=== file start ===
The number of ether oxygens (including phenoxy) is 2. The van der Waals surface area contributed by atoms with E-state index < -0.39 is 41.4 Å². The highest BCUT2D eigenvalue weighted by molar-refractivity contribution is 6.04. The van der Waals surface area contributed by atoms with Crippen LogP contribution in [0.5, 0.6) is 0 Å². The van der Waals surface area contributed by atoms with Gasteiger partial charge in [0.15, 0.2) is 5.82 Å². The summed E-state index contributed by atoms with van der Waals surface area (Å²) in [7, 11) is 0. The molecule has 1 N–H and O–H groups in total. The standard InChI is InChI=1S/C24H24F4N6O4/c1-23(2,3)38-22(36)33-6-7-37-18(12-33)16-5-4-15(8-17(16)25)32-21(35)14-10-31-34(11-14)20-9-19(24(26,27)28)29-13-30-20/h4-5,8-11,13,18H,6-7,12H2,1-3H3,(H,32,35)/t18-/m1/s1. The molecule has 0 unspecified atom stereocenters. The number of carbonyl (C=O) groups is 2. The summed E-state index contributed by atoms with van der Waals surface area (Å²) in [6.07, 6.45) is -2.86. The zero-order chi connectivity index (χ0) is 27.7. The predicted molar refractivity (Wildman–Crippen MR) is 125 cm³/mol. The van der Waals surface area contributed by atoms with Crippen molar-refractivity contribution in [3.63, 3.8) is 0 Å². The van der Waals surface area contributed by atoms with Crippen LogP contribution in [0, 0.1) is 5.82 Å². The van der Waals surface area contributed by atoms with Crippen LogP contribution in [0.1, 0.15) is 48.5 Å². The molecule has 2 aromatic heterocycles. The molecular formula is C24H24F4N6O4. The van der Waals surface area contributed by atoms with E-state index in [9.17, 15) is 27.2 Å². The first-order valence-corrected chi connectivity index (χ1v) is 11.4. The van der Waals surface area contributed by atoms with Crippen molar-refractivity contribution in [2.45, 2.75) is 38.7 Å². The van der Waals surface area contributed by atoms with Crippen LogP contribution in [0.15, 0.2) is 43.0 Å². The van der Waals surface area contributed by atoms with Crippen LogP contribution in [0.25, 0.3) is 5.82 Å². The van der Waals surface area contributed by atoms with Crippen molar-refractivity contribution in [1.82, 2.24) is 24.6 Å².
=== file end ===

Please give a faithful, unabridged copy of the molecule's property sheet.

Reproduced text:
The number of ether oxygens (including phenoxy) is 2. The van der Waals surface area contributed by atoms with E-state index < -0.39 is 41.4 Å². The highest BCUT2D eigenvalue weighted by molar-refractivity contribution is 6.04. The van der Waals surface area contributed by atoms with Crippen LogP contribution in [0.5, 0.6) is 0 Å². The van der Waals surface area contributed by atoms with Gasteiger partial charge in [0.15, 0.2) is 5.82 Å². The summed E-state index contributed by atoms with van der Waals surface area (Å²) in [7, 11) is 0. The molecule has 1 N–H and O–H groups in total. The standard InChI is InChI=1S/C24H24F4N6O4/c1-23(2,3)38-22(36)33-6-7-37-18(12-33)16-5-4-15(8-17(16)25)32-21(35)14-10-31-34(11-14)20-9-19(24(26,27)28)29-13-30-20/h4-5,8-11,13,18H,6-7,12H2,1-3H3,(H,32,35)/t18-/m1/s1. The molecule has 0 unspecified atom stereocenters. The number of carbonyl (C=O) groups is 2. The summed E-state index contributed by atoms with van der Waals surface area (Å²) in [6.07, 6.45) is -2.86. The zero-order chi connectivity index (χ0) is 27.7. The predicted molar refractivity (Wildman–Crippen MR) is 125 cm³/mol. The van der Waals surface area contributed by atoms with Crippen molar-refractivity contribution in [3.63, 3.8) is 0 Å². The van der Waals surface area contributed by atoms with Crippen LogP contribution in [0, 0.1) is 5.82 Å². The van der Waals surface area contributed by atoms with Crippen LogP contribution in [0.1, 0.15) is 48.5 Å². The molecule has 2 aromatic heterocycles. The molecular formula is C24H24F4N6O4. The van der Waals surface area contributed by atoms with E-state index in [9.17, 15) is 27.2 Å². The first-order valence-corrected chi connectivity index (χ1v) is 11.4. The van der Waals surface area contributed by atoms with Crippen molar-refractivity contribution in [2.45, 2.75) is 38.7 Å². The van der Waals surface area contributed by atoms with Crippen LogP contribution in [0.15, 0.2) is 43.0 Å². The van der Waals surface area contributed by atoms with Crippen LogP contribution in [0.25, 0.3) is 5.82 Å². The van der Waals surface area contributed by atoms with Crippen molar-refractivity contribution in [1.82, 2.24) is 24.6 Å².